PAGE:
PublisherThe University of Arizona.
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AbstractCyanobacteria, or blue-green algae, is a phytoplankton phylum found in surface water bodies worldwide. For decades, blue-green algae has caused severe aesthetic water quality problems and induced water deoxygenation, leading to fish kills and other detrimental outcomes. Furthermore, some cyanobacterial genera, most notably several Microcystis species, are known to produce hepatotoxic peptides known as microcystins. Such toxin production is of critical and increasing public health concern, as hepatotoxic cyanobacterial blooms in freshwater lakes and streams have been implicated in human and animal sickness, and even death. Studies have correlated increased toxin production to enhanced temperature, nutrient concentrations, and light intensity, but research results examining microcystin toxin production in response to environmental stimuli have rarely been conclusive outside of the laboratory or over multiple seasons. Our research implemented advanced molecular techniques (real-time quantitative PCR) to detect and quantify cyanobacterial genes (CYAN) and toxin synthetase genes (mcyD) in water samples collected from a recycled water retention pond and a groundwater-filled pond. Water samples also underwent chemical and physical analyses to identify factors correlating to decreased toxin synthesis. Our results show similar concentrations of CYAN in both ponds but lower concentrations (sometimes below limits of detection) of mcyD levels in the recycled water retention pond. LC-MSMS showed average toxin concentrations of 6.702 ± 0.067 µg L-1 in the groundwater-filled pond while toxins were undetectable (detection limit ≥ 3 ppt) in the recycled water retention pond. Levels of mcyD in the groundwater pond were negatively correlated (p ≤ 0.05) with Cr52, a find that has been paralleled in previous research. Concentrations of Fe56 were significantly lower in the groundwater pond (p ≤ 0.05), suggesting iron-limitation may have been a contributing factor to microcystin-biosynthesis. Knowledge of the regulation of microcystin toxin biosynthesis may facilitate implementation of water management strategies to avoid environmental conditions that induce dangerous water quality conditions.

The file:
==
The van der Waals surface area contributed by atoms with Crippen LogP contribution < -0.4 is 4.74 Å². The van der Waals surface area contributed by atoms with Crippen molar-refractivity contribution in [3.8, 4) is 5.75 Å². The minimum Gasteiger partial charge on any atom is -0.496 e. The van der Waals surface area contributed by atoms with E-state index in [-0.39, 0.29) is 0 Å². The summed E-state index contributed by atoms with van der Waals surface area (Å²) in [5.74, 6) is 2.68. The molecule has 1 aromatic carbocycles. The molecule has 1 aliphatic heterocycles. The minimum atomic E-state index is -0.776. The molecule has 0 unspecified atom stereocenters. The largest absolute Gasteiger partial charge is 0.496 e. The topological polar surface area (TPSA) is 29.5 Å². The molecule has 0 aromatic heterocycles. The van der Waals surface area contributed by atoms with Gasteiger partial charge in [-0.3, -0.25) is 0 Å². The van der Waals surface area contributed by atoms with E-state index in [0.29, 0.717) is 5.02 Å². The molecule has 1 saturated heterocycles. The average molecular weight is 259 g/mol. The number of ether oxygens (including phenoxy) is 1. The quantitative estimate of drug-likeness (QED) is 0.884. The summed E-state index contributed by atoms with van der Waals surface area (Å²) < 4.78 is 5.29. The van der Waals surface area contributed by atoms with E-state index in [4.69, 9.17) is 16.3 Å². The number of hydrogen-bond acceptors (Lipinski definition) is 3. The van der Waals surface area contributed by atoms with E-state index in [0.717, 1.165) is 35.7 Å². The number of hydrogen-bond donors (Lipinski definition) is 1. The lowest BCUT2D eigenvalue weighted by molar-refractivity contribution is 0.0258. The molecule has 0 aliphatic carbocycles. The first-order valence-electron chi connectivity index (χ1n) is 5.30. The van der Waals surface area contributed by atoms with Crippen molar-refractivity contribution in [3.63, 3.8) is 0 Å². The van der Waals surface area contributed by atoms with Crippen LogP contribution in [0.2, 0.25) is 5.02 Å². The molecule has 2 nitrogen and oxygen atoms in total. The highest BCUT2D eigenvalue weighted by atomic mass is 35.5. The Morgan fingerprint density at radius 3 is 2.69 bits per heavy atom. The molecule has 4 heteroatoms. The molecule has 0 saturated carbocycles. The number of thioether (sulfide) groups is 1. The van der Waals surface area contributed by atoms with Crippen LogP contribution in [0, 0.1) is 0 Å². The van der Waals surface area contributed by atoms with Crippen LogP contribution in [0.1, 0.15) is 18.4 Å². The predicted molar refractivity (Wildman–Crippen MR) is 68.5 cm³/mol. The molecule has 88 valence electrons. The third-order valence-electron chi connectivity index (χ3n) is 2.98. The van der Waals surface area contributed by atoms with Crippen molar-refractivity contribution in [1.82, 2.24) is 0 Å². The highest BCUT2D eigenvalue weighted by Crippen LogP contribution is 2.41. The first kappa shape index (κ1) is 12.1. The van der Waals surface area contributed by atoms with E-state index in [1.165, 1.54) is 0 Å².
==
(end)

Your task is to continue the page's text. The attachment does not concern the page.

Degree ProgramGraduate College
Soil, Water & Environmental Science